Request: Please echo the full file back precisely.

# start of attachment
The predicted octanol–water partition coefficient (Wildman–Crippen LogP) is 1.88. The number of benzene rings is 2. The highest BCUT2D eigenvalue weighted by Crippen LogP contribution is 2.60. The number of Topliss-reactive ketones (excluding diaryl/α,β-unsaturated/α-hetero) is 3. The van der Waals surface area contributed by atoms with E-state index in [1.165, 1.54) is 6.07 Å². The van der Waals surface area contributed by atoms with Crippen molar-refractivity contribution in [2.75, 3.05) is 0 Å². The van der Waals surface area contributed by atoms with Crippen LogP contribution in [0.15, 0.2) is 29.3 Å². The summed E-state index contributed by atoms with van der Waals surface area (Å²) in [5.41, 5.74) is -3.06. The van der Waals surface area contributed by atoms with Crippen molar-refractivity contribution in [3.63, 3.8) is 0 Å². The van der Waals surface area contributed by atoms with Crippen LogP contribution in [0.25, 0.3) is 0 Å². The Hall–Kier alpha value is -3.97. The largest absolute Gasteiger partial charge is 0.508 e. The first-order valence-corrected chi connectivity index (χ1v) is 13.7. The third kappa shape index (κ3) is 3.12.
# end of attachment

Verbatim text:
The predicted octanol–water partition coefficient (Wildman–Crippen LogP) is 1.88. The number of benzene rings is 2. The highest BCUT2D eigenvalue weighted by Crippen LogP contribution is 2.60. The number of Topliss-reactive ketones (excluding diaryl/α,β-unsaturated/α-hetero) is 3. The van der Waals surface area contributed by atoms with E-state index in [1.165, 1.54) is 6.07 Å². The van der Waals surface area contributed by atoms with Crippen molar-refractivity contribution in [2.75, 3.05) is 0 Å². The van der Waals surface area contributed by atoms with Crippen LogP contribution in [0.15, 0.2) is 29.3 Å². The summed E-state index contributed by atoms with van der Waals surface area (Å²) in [5.41, 5.74) is -3.06. The van der Waals surface area contributed by atoms with Crippen molar-refractivity contribution in [3.63, 3.8) is 0 Å². The van der Waals surface area contributed by atoms with Crippen LogP contribution in [0.25, 0.3) is 0 Å². The Hall–Kier alpha value is -3.97. The largest absolute Gasteiger partial charge is 0.508 e. The first-order valence-corrected chi connectivity index (χ1v) is 13.7. The third kappa shape index (κ3) is 3.12.